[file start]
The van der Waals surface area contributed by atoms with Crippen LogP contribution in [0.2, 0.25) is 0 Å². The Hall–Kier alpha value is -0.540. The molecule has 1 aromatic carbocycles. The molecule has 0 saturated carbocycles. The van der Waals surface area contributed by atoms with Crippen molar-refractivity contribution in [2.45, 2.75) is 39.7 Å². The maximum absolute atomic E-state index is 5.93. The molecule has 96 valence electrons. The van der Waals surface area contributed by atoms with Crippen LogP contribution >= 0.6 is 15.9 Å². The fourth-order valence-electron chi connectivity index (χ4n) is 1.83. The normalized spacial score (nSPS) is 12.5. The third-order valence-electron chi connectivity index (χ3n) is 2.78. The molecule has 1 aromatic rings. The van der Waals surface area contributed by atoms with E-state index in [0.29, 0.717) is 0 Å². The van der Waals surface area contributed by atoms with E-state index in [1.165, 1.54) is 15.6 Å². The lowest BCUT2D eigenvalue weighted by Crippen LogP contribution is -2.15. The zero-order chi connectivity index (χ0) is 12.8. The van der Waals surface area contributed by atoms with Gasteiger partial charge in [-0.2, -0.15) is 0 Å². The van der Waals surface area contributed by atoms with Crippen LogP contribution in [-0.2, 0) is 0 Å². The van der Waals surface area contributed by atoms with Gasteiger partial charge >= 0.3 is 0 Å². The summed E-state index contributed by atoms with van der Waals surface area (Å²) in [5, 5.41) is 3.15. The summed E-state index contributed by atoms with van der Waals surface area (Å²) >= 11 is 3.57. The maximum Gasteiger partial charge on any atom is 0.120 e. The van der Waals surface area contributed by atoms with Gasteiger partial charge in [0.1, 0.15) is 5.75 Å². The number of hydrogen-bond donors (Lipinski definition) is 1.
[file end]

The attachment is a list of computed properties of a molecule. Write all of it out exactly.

The van der Waals surface area contributed by atoms with Crippen LogP contribution in [0.2, 0.25) is 0 Å². The Hall–Kier alpha value is -0.540. The molecule has 1 aromatic carbocycles. The molecule has 0 saturated carbocycles. The van der Waals surface area contributed by atoms with Crippen molar-refractivity contribution in [2.45, 2.75) is 39.7 Å². The maximum absolute atomic E-state index is 5.93. The molecule has 96 valence electrons. The van der Waals surface area contributed by atoms with Crippen LogP contribution >= 0.6 is 15.9 Å². The fourth-order valence-electron chi connectivity index (χ4n) is 1.83. The normalized spacial score (nSPS) is 12.5. The third-order valence-electron chi connectivity index (χ3n) is 2.78. The molecule has 1 aromatic rings. The van der Waals surface area contributed by atoms with E-state index in [0.29, 0.717) is 0 Å². The van der Waals surface area contributed by atoms with E-state index in [1.165, 1.54) is 15.6 Å². The lowest BCUT2D eigenvalue weighted by Crippen LogP contribution is -2.15. The zero-order chi connectivity index (χ0) is 12.8. The van der Waals surface area contributed by atoms with Gasteiger partial charge in [-0.2, -0.15) is 0 Å². The van der Waals surface area contributed by atoms with Crippen LogP contribution in [-0.2, 0) is 0 Å². The van der Waals surface area contributed by atoms with Gasteiger partial charge >= 0.3 is 0 Å². The summed E-state index contributed by atoms with van der Waals surface area (Å²) in [5, 5.41) is 3.15. The summed E-state index contributed by atoms with van der Waals surface area (Å²) >= 11 is 3.57. The maximum Gasteiger partial charge on any atom is 0.120 e. The van der Waals surface area contributed by atoms with Gasteiger partial charge in [0.1, 0.15) is 5.75 Å². The number of hydrogen-bond donors (Lipinski definition) is 1.